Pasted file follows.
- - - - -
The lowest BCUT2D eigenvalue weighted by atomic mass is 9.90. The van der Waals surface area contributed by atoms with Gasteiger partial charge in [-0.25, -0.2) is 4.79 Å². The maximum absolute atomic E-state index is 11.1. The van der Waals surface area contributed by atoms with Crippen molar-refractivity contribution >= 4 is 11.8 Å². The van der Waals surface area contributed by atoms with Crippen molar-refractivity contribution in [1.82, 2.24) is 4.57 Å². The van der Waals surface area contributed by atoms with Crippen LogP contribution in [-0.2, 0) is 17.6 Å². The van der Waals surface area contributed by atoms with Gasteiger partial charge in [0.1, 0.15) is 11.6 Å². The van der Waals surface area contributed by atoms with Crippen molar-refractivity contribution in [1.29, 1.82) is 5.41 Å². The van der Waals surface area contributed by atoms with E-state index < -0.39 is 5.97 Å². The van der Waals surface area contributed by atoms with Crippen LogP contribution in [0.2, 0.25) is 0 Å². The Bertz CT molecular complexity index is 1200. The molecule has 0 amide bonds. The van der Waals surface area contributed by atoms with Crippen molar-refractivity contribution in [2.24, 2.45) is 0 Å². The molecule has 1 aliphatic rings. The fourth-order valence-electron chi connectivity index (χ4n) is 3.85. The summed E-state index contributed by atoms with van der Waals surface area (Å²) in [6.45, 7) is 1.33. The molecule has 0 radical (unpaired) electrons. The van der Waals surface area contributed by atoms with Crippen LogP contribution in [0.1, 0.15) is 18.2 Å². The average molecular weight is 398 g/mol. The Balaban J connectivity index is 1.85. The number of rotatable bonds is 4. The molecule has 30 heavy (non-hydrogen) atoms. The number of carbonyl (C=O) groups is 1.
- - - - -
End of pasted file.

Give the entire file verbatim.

The lowest BCUT2D eigenvalue weighted by atomic mass is 9.90. The van der Waals surface area contributed by atoms with Gasteiger partial charge in [-0.25, -0.2) is 4.79 Å². The maximum absolute atomic E-state index is 11.1. The van der Waals surface area contributed by atoms with Crippen molar-refractivity contribution >= 4 is 11.8 Å². The van der Waals surface area contributed by atoms with Crippen molar-refractivity contribution in [1.82, 2.24) is 4.57 Å². The van der Waals surface area contributed by atoms with Crippen LogP contribution in [-0.2, 0) is 17.6 Å². The van der Waals surface area contributed by atoms with Gasteiger partial charge in [0.1, 0.15) is 11.6 Å². The van der Waals surface area contributed by atoms with Crippen molar-refractivity contribution in [1.29, 1.82) is 5.41 Å². The van der Waals surface area contributed by atoms with E-state index < -0.39 is 5.97 Å². The van der Waals surface area contributed by atoms with Crippen LogP contribution in [0.2, 0.25) is 0 Å². The Bertz CT molecular complexity index is 1200. The molecule has 0 amide bonds. The van der Waals surface area contributed by atoms with Crippen molar-refractivity contribution in [2.24, 2.45) is 0 Å². The molecule has 1 aliphatic rings. The fourth-order valence-electron chi connectivity index (χ4n) is 3.85. The summed E-state index contributed by atoms with van der Waals surface area (Å²) in [6.45, 7) is 1.33. The molecule has 0 radical (unpaired) electrons. The van der Waals surface area contributed by atoms with Crippen LogP contribution in [0.1, 0.15) is 18.2 Å². The average molecular weight is 398 g/mol. The Balaban J connectivity index is 1.85. The number of rotatable bonds is 4. The molecule has 30 heavy (non-hydrogen) atoms. The number of carbonyl (C=O) groups is 1.